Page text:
question

When Laud Humphreys was a sociology graduate student at Washington University in St. Louis, he wrote his dissertation on the “tearoom trade,” anonymous homosexual encounters in the men’s rooms of public parks. To gather data, he acted as a lookout for his subjects, but he also surreptitiously noted license-plate numbers as the men left, so he could get their names and addresses. The next year, he picked about 50 men from the “tearooms” and interviewed them in their homes, claiming to be performing a health survey. His descriptions of the interviews made it possible for many of the men (and their families) to recognize themselves when the dissertation was published. Why do many sociologists consider this research method to be unethical? It used terminology that was confusing to the interview subjects. It put Humphreys at risk for arrest or retaliation. It harmed the reputation of the city of St. Louis. It failed to protect the biographical anonymity of his subjects. It investigated an extremely sensitive subject.
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It failed to protect the biographical anonymity of his subjects.
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Sometimes survey researchers reject randomness and instead use weighting techniques to construct a sample. How is a weighted sample different from a random one? The weighted sample does not target any specific group within the population. The weighted sample more closely resembles the larger population. A weighted sample excludes some members of the population. A weighted sample draws from a larger target population rather than a random one. A weighted sample is only used when a researcher needs to ask weighted questions.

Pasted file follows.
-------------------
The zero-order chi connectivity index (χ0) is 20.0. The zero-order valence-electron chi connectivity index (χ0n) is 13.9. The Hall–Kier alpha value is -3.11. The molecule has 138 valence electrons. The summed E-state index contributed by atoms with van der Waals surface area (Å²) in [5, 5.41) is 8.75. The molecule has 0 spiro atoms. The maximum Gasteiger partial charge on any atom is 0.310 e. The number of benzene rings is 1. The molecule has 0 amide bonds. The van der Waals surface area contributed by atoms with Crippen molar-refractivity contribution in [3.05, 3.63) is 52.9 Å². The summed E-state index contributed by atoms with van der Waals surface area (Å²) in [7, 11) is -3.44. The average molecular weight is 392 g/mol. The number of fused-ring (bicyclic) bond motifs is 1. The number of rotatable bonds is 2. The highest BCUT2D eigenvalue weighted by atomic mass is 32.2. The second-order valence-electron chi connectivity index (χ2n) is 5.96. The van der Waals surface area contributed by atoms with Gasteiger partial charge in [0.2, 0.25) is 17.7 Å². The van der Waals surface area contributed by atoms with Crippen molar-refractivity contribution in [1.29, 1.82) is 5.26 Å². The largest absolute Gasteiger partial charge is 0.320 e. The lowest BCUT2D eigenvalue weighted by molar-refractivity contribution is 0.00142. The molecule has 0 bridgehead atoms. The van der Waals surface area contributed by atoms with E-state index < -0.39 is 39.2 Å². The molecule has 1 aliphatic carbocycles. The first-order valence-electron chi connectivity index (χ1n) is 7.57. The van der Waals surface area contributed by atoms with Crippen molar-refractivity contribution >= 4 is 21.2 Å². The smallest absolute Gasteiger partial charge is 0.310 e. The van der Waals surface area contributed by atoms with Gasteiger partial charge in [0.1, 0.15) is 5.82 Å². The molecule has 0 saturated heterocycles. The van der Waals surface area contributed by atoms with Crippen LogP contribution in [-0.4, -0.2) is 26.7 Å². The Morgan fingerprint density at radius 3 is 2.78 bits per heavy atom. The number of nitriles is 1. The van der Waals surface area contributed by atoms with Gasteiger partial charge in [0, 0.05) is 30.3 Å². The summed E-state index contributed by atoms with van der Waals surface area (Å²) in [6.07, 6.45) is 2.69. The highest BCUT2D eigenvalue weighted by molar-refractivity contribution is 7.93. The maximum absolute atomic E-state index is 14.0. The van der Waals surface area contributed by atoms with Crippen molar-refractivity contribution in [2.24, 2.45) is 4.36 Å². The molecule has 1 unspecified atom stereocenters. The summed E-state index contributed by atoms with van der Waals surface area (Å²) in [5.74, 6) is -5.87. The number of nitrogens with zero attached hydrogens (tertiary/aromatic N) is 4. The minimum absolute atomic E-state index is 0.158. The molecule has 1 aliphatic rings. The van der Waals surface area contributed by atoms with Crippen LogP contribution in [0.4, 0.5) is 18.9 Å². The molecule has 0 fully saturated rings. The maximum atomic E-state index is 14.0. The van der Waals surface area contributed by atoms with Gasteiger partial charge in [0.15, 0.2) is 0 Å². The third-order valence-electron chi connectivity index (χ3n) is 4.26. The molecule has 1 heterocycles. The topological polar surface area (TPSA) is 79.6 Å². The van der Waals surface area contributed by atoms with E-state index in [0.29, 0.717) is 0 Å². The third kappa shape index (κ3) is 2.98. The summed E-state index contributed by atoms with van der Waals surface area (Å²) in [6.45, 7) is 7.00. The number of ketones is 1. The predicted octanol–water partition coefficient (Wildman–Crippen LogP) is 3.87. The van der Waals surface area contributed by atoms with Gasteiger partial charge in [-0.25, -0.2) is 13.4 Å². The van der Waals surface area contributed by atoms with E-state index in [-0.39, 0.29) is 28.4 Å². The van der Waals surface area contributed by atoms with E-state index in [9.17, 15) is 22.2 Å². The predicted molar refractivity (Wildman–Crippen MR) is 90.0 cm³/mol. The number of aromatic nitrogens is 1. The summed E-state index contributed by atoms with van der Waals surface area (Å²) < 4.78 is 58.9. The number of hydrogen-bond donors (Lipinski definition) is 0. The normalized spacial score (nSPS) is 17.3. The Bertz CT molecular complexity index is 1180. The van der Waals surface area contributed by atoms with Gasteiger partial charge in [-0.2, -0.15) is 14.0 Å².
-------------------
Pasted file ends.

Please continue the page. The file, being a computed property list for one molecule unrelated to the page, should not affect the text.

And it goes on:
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The weighted sample more closely resembles the larger population.
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Which of the following steps might help a researcher avoid problems associated with reactivity? using secrecy or deception being totally ethical at all times using random sampling techniques using properly constructed questions being objective
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using secrecy or deception
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Which of the following affect the methods used by sociological researchers? what they want to accomplish the methods they are trained in and feel comfortable with the time available to complete their projects the resources and funds available all of the above
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all of the above
question

Why is the use of existing data, especially in comparative and historical research, especially helpful to students? It allows them to explore new topics. It requires fewer resources than collecting original data. It eliminates problems with sampling bias. It lets them improve their interview and participant observation skills. It is usually more valid than collecting new data.
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It requires fewer resources than collecting original data.